Following Donald Trump’s April 6th military strike against a Syrian airbase, supposedly in retaliation for a sarin gas attack on civilians ordered by Syrian president Assad, Russia’s Vladimir Putin was one of the first to denounce what was apparently a stage-managed production from start to finish.
At a press conference held shortly thereafter, Putin denounced the alleged Sarin gas attack as a “provocation.”
Note that the Russian word “provokatsiya” as used by Putin, carries the connotation of an act done subversively to frame somebody else or provoke conflict – what we call in English a “false flag.”
In an interview with Russian TV last week, Putin was even more clear that the story being sold by the United States, Europe and the western media makes absolutely no sense.
Speaking to the issue of evidence for the attack (or lack thereof), Putin said:
If the Syrian government had used chemical weapons…then the residue would remain in the area. There cannot not be a sign of it. Modern technology would most certainly pick it up. So what could be simpler than just going to the airbase that was bombed, from where the aircraft with chemical weapons allegedly departed, and just check it?
Russia’s leader then doubled down on his earlier public statements, that the so-called chemical attack was not at all what it was said to be:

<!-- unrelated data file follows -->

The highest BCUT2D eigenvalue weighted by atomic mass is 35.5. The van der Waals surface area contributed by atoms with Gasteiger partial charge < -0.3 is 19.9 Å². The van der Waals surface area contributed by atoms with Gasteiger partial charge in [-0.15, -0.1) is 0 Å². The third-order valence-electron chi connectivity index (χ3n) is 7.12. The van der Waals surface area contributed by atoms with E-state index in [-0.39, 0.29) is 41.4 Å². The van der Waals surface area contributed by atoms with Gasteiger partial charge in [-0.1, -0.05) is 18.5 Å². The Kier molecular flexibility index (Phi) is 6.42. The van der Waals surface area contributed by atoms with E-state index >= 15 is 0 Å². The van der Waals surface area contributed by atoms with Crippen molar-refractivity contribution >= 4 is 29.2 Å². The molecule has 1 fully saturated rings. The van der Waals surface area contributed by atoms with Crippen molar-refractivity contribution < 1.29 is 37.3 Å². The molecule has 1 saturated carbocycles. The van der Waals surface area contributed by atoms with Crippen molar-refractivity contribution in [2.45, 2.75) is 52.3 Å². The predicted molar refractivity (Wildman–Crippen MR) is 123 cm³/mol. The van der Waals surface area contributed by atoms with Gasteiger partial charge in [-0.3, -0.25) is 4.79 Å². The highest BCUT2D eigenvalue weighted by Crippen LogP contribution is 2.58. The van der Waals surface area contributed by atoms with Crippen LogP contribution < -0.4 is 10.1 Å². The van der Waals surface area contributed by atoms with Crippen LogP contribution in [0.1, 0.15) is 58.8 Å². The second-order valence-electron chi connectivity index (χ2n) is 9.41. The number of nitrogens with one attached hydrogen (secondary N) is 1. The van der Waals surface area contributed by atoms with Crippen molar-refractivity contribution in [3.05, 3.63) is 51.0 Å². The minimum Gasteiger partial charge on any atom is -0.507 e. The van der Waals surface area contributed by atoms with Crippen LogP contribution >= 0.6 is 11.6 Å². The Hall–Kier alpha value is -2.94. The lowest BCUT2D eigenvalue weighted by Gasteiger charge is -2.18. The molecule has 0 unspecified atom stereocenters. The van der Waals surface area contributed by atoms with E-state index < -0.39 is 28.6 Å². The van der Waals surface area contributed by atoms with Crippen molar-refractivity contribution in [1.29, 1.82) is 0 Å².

I said [it was a] provocation…but by whom it was organized, I didn’t say.
Two [theories] I consider to be most likely. The first is that the Syrian air force hit an underground chemical weapons manufacture facility – and this is possible, because militants had used such weapons in the past.
The second theory is that it was staged. A provocation. It is intended to create noise, in order to justify extra pressure on the Syrian government.
With the intelligence Putin has at his disposal, I very much doubt he doesn’t know which of the two is the real explanation for events, and combined with his earlier statement that more provocations were in the works, the second theory would appear to carry more credence.
Putin also took a swipe at NATO, pointing out that unlike Russia’s allies, with whom Moscow treats on the level of equals, NATO’s members behave disgracefully as mere yes-men, ready to blindly assent to any policy demanded by Washington – even to Europe’s own detriment:
Again, they step on the rake twice. This is how NATO functions. This is how they work.
Donald Trump would be wise to stick to his proposals for entente with Russia. Because Putin is definitely sticking to his policy or resistance to globalism – even if Trump doesn’t.
The statements, views and opinions expressed in this column are solely those of the author and do not necessarily represent those of The Duran.